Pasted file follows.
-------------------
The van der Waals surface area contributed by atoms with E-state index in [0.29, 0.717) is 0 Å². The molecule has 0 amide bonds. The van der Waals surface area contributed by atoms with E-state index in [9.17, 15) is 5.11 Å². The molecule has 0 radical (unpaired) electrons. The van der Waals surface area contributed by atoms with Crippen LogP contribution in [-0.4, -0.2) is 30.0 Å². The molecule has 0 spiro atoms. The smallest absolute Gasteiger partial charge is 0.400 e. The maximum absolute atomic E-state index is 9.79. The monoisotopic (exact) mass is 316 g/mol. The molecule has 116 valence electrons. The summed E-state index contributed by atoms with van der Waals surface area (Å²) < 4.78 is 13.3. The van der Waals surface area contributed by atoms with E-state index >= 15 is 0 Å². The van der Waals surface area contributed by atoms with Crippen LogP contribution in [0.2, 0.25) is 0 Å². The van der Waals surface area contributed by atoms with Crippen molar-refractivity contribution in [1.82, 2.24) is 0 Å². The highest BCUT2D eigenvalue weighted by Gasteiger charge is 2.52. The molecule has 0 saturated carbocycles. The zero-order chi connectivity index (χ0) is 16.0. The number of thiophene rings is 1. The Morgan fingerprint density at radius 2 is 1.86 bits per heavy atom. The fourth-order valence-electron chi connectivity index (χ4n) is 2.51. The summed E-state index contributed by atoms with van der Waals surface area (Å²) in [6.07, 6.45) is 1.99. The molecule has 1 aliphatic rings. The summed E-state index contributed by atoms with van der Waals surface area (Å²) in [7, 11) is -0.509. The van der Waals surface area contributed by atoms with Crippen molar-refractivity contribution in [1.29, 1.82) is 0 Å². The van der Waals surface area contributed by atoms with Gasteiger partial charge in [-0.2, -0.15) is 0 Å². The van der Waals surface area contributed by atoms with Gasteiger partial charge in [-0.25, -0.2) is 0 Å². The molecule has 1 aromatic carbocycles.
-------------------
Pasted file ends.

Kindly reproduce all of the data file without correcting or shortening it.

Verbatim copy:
The van der Waals surface area contributed by atoms with E-state index in [0.29, 0.717) is 0 Å². The molecule has 0 amide bonds. The van der Waals surface area contributed by atoms with E-state index in [9.17, 15) is 5.11 Å². The molecule has 0 radical (unpaired) electrons. The van der Waals surface area contributed by atoms with Crippen LogP contribution in [-0.4, -0.2) is 30.0 Å². The molecule has 0 spiro atoms. The smallest absolute Gasteiger partial charge is 0.400 e. The maximum absolute atomic E-state index is 9.79. The monoisotopic (exact) mass is 316 g/mol. The molecule has 116 valence electrons. The summed E-state index contributed by atoms with van der Waals surface area (Å²) < 4.78 is 13.3. The van der Waals surface area contributed by atoms with E-state index >= 15 is 0 Å². The van der Waals surface area contributed by atoms with Crippen LogP contribution in [0.2, 0.25) is 0 Å². The van der Waals surface area contributed by atoms with Crippen molar-refractivity contribution in [1.82, 2.24) is 0 Å². The highest BCUT2D eigenvalue weighted by Gasteiger charge is 2.52. The molecule has 0 saturated carbocycles. The zero-order chi connectivity index (χ0) is 16.0. The number of thiophene rings is 1. The Morgan fingerprint density at radius 2 is 1.86 bits per heavy atom. The fourth-order valence-electron chi connectivity index (χ4n) is 2.51. The summed E-state index contributed by atoms with van der Waals surface area (Å²) in [6.07, 6.45) is 1.99. The molecule has 1 aliphatic rings. The summed E-state index contributed by atoms with van der Waals surface area (Å²) in [7, 11) is -0.509. The van der Waals surface area contributed by atoms with Crippen molar-refractivity contribution in [1.29, 1.82) is 0 Å². The van der Waals surface area contributed by atoms with Gasteiger partial charge in [-0.2, -0.15) is 0 Å². The van der Waals surface area contributed by atoms with Gasteiger partial charge in [-0.25, -0.2) is 0 Å². The molecule has 1 aromatic carbocycles.